Thursday, March 5, 2009

Monique meets her sweet destiny

It was time to get our does bred for spring babies.

Since we had opted not to have our own buck, we needed to find one we could afford somewhere nearby. Affordable meant $50, not $500 or $5000. And somewhere nearby meant, we hoped, just a few miles away.

There was also the consideration of quality. We wanted a line of goats that produced copious amounts of milk, as well as had udders that stayed put and were not prone to mastitis.

And of course we wanted nice-looking goats. Just in case we wanted to get into showing, which all the goat people were talking about. Or 4-H.

The goat-people grapevine gave us some suggestions, and we made our choice for Monique, a nice Alpine buck with the qualities we were looking for, at a decent price. And only 15 miles away.

The trick was to recognize when the doe was in heat, which would last at best a couple of days and not recur for 3 weeks or so. We had been coached to watch for heats from August on, so we could use the calendar to keep track and increase our chances of catching one.

Once the goat showed signs of being in heat - being lovey, wagging her tail a lot, discharge - we were to load her into the station wagon and drive her for her date with the Big Boy. We were warned to be sure she was in heat, because if she really wasn't, we would have to repeat the process another day, or leave her to be boarded with the buck, a much more costly proposition.

Then when we arrived at the home of her date, the owner of whom would be expecting her by prior arrangement, we were to take her out of the station wagon and walk her toward the buck.

Meanwhile he would notice her and if she was in heat (and with some optimistic bucks, even this doesn't matter), he would greet her by flapping his tongue up and down while making romantic noises through his nose that would sound something like huhn huhn huhn huhn accompanied by slap slap slap slap. At the same time he would stamp a front leg on the ground impatiently and try to break out of his handler's hands.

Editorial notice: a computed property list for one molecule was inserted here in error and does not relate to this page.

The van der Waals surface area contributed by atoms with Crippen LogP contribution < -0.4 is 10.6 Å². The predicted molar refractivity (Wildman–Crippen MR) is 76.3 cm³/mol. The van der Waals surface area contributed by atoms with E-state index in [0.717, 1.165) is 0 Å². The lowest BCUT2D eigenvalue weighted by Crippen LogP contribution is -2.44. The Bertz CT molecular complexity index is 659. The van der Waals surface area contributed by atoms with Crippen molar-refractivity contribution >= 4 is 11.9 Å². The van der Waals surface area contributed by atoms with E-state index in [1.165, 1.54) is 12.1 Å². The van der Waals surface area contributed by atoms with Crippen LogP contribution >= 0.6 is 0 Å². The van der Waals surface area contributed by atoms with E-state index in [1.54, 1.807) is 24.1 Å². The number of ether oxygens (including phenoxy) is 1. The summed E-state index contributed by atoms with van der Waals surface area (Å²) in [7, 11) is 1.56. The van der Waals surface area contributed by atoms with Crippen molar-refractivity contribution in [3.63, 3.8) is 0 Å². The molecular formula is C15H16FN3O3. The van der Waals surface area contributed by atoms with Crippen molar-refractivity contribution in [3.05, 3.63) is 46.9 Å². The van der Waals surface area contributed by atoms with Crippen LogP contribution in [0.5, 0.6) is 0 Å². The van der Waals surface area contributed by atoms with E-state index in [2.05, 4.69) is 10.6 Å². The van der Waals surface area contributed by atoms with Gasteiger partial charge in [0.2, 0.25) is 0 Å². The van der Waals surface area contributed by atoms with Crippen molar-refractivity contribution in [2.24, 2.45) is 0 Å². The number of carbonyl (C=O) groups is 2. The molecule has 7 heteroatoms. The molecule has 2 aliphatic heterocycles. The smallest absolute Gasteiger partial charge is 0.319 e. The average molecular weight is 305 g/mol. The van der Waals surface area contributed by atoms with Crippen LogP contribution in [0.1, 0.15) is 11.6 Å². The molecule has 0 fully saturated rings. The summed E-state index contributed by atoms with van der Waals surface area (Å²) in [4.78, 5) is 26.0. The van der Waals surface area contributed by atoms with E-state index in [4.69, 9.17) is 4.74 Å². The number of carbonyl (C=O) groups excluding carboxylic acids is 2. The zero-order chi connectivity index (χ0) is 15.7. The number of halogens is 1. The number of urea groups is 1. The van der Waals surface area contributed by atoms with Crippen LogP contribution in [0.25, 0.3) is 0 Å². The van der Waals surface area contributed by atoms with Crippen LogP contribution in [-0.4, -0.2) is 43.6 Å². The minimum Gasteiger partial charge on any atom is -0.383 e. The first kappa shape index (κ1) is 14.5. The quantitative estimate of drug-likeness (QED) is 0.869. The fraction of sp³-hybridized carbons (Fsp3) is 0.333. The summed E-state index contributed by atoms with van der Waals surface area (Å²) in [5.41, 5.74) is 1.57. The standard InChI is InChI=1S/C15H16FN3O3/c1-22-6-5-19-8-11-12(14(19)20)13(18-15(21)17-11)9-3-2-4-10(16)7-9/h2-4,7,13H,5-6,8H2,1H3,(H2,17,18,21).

Or he would be in a yard made of stout boards 10 feet high and he would be banging against the boards and flapping his tongue through the cracks.

And in either case he would be peeing straight forward onto his chest hair.

Clearly he would be wanting to make the best possible romantic impression on this new girl.

Then the doe would either sidle over toward the buck and turn her back toward him, or she would run back to the station wagon.

So the day came when Monique appeared to be in heat, and we attached a rope to her collar and led her to the car. With some serious prompting and lifting, she went in through the tailgate. We put some hay in with her, and I headed off for our appointment with Farmer John and the big fellow.

An hour later, we arrived. I held my breath. It was not just in hopes that she was in heat, but also because eau de boy goat is INTENSE.

She noticed right away. She was looking straight ahead trying to get a glimpse of him.

Things looked good. Her tail was wagging and she was screaming her own little love song.

I went to the tailgate and she hopped out and dragged me toward the buck, the handsome devil! He flapped and sang and peed impossible distances. She started to run. Farmer John led the handsome brute into the yard, my sweet lady Monique ran spraying milk everywhere, and then at the last minute...

We were on our way back home in about 15 seconds. Monique had smug look all the way.

One doe bred, four to go...

3 comments:

Eloise said...

OH MY! I can't stop laughing! What a vivid image!

LeAnn said...

If I had to be confined to bed at least I was entertained by the mating habits of goats!

Peg Lewis said...

Glad to help out. There are some things that our modern culture doesn't include, and I think we learned half of them the first half year. :)